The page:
“So we’ve got the batters there – it is just a question of keeping to our cricket smarts and our game plan – building those partnerships!”

The challenge for New Zealand, as it is for any side to be fair, is to find the balance between looking short-term, at the World T20; and long-term at the World Cup, which is being played in New Zealand in 2021.

“We identified that the last couple of series have been ones we wanted to look long term and short term; whereas this was a bit more of a focus on the T20 – we’ve exposed players that have shown that they can be there in the T20 but also be there in 2021.”

“It is an art – sometimes you get it right, sometimes you don’t; but what we’ve found out about our younger players is really promising, and we’ve just got to keep working hard and developing those players and the balance of the experience as well as the youth has been really positive.”

“Our experienced players probably haven’t had the performances we would have liked in this series but Sophie today showed what they are capable of doing; and we are looking forward to that T20 World Cup.”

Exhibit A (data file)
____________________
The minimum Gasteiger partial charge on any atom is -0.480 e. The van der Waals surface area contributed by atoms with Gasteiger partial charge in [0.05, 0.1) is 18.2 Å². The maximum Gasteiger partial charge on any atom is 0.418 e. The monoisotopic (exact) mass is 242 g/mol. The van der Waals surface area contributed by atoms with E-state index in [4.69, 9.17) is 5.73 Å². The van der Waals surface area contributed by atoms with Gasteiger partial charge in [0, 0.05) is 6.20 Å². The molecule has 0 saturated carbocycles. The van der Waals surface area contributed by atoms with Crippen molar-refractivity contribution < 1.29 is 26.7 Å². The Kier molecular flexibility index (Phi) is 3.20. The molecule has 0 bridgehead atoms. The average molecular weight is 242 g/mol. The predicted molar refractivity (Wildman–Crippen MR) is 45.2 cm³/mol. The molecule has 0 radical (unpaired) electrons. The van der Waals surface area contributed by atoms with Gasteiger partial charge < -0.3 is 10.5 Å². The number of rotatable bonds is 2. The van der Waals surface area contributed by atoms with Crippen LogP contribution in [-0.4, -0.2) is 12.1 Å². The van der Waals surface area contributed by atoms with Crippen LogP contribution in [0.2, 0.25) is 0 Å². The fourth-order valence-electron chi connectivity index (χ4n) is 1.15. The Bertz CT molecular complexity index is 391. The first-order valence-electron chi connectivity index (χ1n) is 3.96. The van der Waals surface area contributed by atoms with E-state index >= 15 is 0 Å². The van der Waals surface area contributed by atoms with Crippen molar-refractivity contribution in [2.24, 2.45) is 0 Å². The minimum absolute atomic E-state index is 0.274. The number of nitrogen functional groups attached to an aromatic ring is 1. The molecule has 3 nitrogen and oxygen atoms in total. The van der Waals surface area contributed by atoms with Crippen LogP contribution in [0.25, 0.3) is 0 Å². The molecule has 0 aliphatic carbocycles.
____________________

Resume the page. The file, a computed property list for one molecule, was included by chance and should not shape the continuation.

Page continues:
One player who has arguably been badly missed when New Zealand have struggled for runs this summer has been Rachel Priest, but Tiffen insists that she isn’t out of the picture in terms of WWT20:

“The door is not closed on Rachel – we’ve given clear feedback about the areas she needs to work on; but I don’t shut the door on anyone – it is just who is doing the work and who is improving their game.”

We’ve seen today that when Devine and / or Bates really turn it on, they are forces of nature who can win any game of cricket you put in front of them – even on a tricky pitch at the end of a long, draining tour, when all bets were against them. If they can do that at WWT20, or longer term in 2021, then the world trophy that Suzie Bates wants so desperately to cap her brilliant career with could still be within reach.